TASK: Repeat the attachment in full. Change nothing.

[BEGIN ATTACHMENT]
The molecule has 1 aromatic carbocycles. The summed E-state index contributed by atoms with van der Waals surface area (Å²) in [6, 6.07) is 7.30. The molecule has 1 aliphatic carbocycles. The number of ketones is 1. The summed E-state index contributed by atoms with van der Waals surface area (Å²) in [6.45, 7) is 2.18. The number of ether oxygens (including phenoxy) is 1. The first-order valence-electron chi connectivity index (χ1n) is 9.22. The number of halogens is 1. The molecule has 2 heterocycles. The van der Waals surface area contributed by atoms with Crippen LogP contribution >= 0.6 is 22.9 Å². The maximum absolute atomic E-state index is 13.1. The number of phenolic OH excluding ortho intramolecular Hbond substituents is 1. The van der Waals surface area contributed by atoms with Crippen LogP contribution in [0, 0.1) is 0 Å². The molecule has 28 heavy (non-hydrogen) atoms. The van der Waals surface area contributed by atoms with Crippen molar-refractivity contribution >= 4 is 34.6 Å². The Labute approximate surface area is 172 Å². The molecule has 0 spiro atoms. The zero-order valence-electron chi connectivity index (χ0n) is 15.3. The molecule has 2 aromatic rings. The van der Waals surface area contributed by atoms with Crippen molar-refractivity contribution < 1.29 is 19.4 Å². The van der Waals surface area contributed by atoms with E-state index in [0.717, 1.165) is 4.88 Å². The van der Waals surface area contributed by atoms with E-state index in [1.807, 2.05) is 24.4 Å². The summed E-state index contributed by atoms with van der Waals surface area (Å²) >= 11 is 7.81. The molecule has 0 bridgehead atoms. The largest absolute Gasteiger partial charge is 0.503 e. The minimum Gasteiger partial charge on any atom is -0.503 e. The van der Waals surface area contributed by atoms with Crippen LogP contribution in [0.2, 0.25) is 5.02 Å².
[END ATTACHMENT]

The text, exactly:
The molecule has 1 aromatic carbocycles. The summed E-state index contributed by atoms with van der Waals surface area (Å²) in [6, 6.07) is 7.30. The molecule has 1 aliphatic carbocycles. The number of ketones is 1. The summed E-state index contributed by atoms with van der Waals surface area (Å²) in [6.45, 7) is 2.18. The number of ether oxygens (including phenoxy) is 1. The first-order valence-electron chi connectivity index (χ1n) is 9.22. The number of halogens is 1. The molecule has 2 heterocycles. The van der Waals surface area contributed by atoms with Crippen LogP contribution >= 0.6 is 22.9 Å². The maximum absolute atomic E-state index is 13.1. The number of phenolic OH excluding ortho intramolecular Hbond substituents is 1. The van der Waals surface area contributed by atoms with Crippen LogP contribution in [0, 0.1) is 0 Å². The molecule has 28 heavy (non-hydrogen) atoms. The van der Waals surface area contributed by atoms with Crippen molar-refractivity contribution >= 4 is 34.6 Å². The Labute approximate surface area is 172 Å². The molecule has 0 spiro atoms. The zero-order valence-electron chi connectivity index (χ0n) is 15.3. The molecule has 2 aromatic rings. The van der Waals surface area contributed by atoms with Crippen molar-refractivity contribution < 1.29 is 19.4 Å². The van der Waals surface area contributed by atoms with E-state index in [0.717, 1.165) is 4.88 Å². The van der Waals surface area contributed by atoms with E-state index in [1.807, 2.05) is 24.4 Å². The summed E-state index contributed by atoms with van der Waals surface area (Å²) >= 11 is 7.81. The molecule has 0 bridgehead atoms. The largest absolute Gasteiger partial charge is 0.503 e. The minimum Gasteiger partial charge on any atom is -0.503 e. The van der Waals surface area contributed by atoms with Crippen LogP contribution in [0.2, 0.25) is 5.02 Å².